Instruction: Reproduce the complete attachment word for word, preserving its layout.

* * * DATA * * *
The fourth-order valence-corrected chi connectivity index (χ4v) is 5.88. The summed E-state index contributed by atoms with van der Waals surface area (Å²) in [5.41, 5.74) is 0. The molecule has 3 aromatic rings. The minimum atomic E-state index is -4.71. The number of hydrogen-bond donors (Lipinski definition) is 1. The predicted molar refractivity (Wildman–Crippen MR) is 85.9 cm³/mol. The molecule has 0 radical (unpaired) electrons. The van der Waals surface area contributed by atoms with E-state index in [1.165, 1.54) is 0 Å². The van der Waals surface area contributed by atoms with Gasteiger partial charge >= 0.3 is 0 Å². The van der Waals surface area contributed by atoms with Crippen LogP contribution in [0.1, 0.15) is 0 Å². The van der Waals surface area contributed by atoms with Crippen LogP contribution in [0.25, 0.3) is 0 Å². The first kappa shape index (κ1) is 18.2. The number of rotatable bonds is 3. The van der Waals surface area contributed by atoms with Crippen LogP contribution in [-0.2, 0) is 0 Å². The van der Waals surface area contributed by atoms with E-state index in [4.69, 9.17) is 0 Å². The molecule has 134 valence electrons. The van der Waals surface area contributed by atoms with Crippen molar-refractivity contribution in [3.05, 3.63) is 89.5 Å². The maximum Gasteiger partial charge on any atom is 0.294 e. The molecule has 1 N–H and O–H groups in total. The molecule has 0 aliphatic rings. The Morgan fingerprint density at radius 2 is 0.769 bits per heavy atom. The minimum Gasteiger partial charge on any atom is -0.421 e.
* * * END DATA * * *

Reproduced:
The fourth-order valence-corrected chi connectivity index (χ4v) is 5.88. The summed E-state index contributed by atoms with van der Waals surface area (Å²) in [5.41, 5.74) is 0. The molecule has 3 aromatic rings. The minimum atomic E-state index is -4.71. The number of hydrogen-bond donors (Lipinski definition) is 1. The predicted molar refractivity (Wildman–Crippen MR) is 85.9 cm³/mol. The molecule has 0 radical (unpaired) electrons. The van der Waals surface area contributed by atoms with E-state index in [1.165, 1.54) is 0 Å². The van der Waals surface area contributed by atoms with Gasteiger partial charge >= 0.3 is 0 Å². The van der Waals surface area contributed by atoms with Crippen LogP contribution in [0.1, 0.15) is 0 Å². The van der Waals surface area contributed by atoms with Crippen LogP contribution in [0.25, 0.3) is 0 Å². The first kappa shape index (κ1) is 18.2. The number of rotatable bonds is 3. The van der Waals surface area contributed by atoms with Crippen LogP contribution in [-0.2, 0) is 0 Å². The van der Waals surface area contributed by atoms with E-state index in [4.69, 9.17) is 0 Å². The molecule has 134 valence electrons. The van der Waals surface area contributed by atoms with Crippen molar-refractivity contribution in [3.05, 3.63) is 89.5 Å². The maximum Gasteiger partial charge on any atom is 0.294 e. The molecule has 1 N–H and O–H groups in total. The molecule has 0 aliphatic rings. The Morgan fingerprint density at radius 2 is 0.769 bits per heavy atom. The minimum Gasteiger partial charge on any atom is -0.421 e.